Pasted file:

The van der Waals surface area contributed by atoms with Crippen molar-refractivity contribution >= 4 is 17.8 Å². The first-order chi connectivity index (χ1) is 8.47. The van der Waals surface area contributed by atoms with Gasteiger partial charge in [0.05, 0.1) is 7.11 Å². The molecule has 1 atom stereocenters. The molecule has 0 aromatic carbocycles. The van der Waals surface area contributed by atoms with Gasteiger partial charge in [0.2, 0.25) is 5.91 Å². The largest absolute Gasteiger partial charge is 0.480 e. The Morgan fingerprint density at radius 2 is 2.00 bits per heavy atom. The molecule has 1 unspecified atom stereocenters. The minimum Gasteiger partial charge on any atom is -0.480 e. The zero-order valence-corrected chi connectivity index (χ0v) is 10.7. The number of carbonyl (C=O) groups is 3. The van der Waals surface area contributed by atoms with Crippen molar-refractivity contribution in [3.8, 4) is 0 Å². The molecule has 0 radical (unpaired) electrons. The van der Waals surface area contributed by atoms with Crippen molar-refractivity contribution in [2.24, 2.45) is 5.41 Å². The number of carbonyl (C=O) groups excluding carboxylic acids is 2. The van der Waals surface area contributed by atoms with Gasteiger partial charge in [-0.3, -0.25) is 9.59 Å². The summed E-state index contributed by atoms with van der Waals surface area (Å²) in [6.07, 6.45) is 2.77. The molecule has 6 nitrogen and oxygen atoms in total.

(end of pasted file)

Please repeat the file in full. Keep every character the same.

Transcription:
The van der Waals surface area contributed by atoms with Crippen molar-refractivity contribution >= 4 is 17.8 Å². The first-order chi connectivity index (χ1) is 8.47. The van der Waals surface area contributed by atoms with Gasteiger partial charge in [0.05, 0.1) is 7.11 Å². The molecule has 1 atom stereocenters. The molecule has 0 aromatic carbocycles. The van der Waals surface area contributed by atoms with Gasteiger partial charge in [0.2, 0.25) is 5.91 Å². The largest absolute Gasteiger partial charge is 0.480 e. The Morgan fingerprint density at radius 2 is 2.00 bits per heavy atom. The molecule has 1 unspecified atom stereocenters. The minimum Gasteiger partial charge on any atom is -0.480 e. The zero-order valence-corrected chi connectivity index (χ0v) is 10.7. The number of carbonyl (C=O) groups is 3. The van der Waals surface area contributed by atoms with Crippen molar-refractivity contribution in [3.8, 4) is 0 Å². The molecule has 0 radical (unpaired) electrons. The van der Waals surface area contributed by atoms with Crippen molar-refractivity contribution in [2.24, 2.45) is 5.41 Å². The number of carbonyl (C=O) groups excluding carboxylic acids is 2. The van der Waals surface area contributed by atoms with Gasteiger partial charge in [-0.3, -0.25) is 9.59 Å². The summed E-state index contributed by atoms with van der Waals surface area (Å²) in [6.07, 6.45) is 2.77. The molecule has 6 nitrogen and oxygen atoms in total.